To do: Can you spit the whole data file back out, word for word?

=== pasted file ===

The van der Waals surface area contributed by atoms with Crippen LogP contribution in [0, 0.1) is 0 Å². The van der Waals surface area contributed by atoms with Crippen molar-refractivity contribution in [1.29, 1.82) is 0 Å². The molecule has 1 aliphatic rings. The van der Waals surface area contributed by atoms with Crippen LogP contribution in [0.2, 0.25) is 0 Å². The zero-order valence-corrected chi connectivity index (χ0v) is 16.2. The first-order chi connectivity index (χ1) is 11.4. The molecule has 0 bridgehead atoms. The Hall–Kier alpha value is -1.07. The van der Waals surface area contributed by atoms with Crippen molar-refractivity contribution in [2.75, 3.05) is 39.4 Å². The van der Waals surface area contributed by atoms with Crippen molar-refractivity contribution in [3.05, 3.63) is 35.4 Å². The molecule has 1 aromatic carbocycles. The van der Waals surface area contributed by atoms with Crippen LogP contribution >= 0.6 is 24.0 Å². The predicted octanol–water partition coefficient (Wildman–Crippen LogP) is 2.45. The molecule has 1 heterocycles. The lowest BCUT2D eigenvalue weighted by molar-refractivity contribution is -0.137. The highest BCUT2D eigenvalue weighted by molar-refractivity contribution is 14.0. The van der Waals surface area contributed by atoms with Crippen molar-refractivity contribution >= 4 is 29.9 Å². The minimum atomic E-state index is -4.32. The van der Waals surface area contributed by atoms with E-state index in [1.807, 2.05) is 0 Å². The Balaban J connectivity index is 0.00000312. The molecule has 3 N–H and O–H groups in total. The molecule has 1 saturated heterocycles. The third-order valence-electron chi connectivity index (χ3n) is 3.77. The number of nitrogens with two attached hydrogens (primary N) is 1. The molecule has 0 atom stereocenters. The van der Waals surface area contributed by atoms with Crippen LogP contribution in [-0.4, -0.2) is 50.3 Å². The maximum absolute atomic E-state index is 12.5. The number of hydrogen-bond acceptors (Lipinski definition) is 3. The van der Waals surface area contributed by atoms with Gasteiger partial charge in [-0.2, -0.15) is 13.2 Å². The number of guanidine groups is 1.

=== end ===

The van der Waals surface area contributed by atoms with Crippen LogP contribution in [0, 0.1) is 0 Å². The van der Waals surface area contributed by atoms with Crippen molar-refractivity contribution in [1.29, 1.82) is 0 Å². The molecule has 1 aliphatic rings. The van der Waals surface area contributed by atoms with Crippen LogP contribution in [0.2, 0.25) is 0 Å². The zero-order valence-corrected chi connectivity index (χ0v) is 16.2. The first-order chi connectivity index (χ1) is 11.4. The molecule has 0 bridgehead atoms. The Hall–Kier alpha value is -1.07. The van der Waals surface area contributed by atoms with Crippen molar-refractivity contribution in [2.75, 3.05) is 39.4 Å². The van der Waals surface area contributed by atoms with Crippen molar-refractivity contribution in [3.05, 3.63) is 35.4 Å². The molecule has 1 aromatic carbocycles. The van der Waals surface area contributed by atoms with Crippen LogP contribution >= 0.6 is 24.0 Å². The predicted octanol–water partition coefficient (Wildman–Crippen LogP) is 2.45. The molecule has 1 heterocycles. The lowest BCUT2D eigenvalue weighted by molar-refractivity contribution is -0.137. The highest BCUT2D eigenvalue weighted by molar-refractivity contribution is 14.0. The van der Waals surface area contributed by atoms with Crippen molar-refractivity contribution >= 4 is 29.9 Å². The minimum atomic E-state index is -4.32. The van der Waals surface area contributed by atoms with E-state index in [1.807, 2.05) is 0 Å². The Balaban J connectivity index is 0.00000312. The molecule has 3 N–H and O–H groups in total. The molecule has 1 saturated heterocycles. The third-order valence-electron chi connectivity index (χ3n) is 3.77. The number of nitrogens with two attached hydrogens (primary N) is 1. The molecule has 0 atom stereocenters. The van der Waals surface area contributed by atoms with Crippen LogP contribution in [-0.4, -0.2) is 50.3 Å². The maximum absolute atomic E-state index is 12.5. The number of hydrogen-bond acceptors (Lipinski definition) is 3. The van der Waals surface area contributed by atoms with Gasteiger partial charge in [-0.2, -0.15) is 13.2 Å². The number of guanidine groups is 1.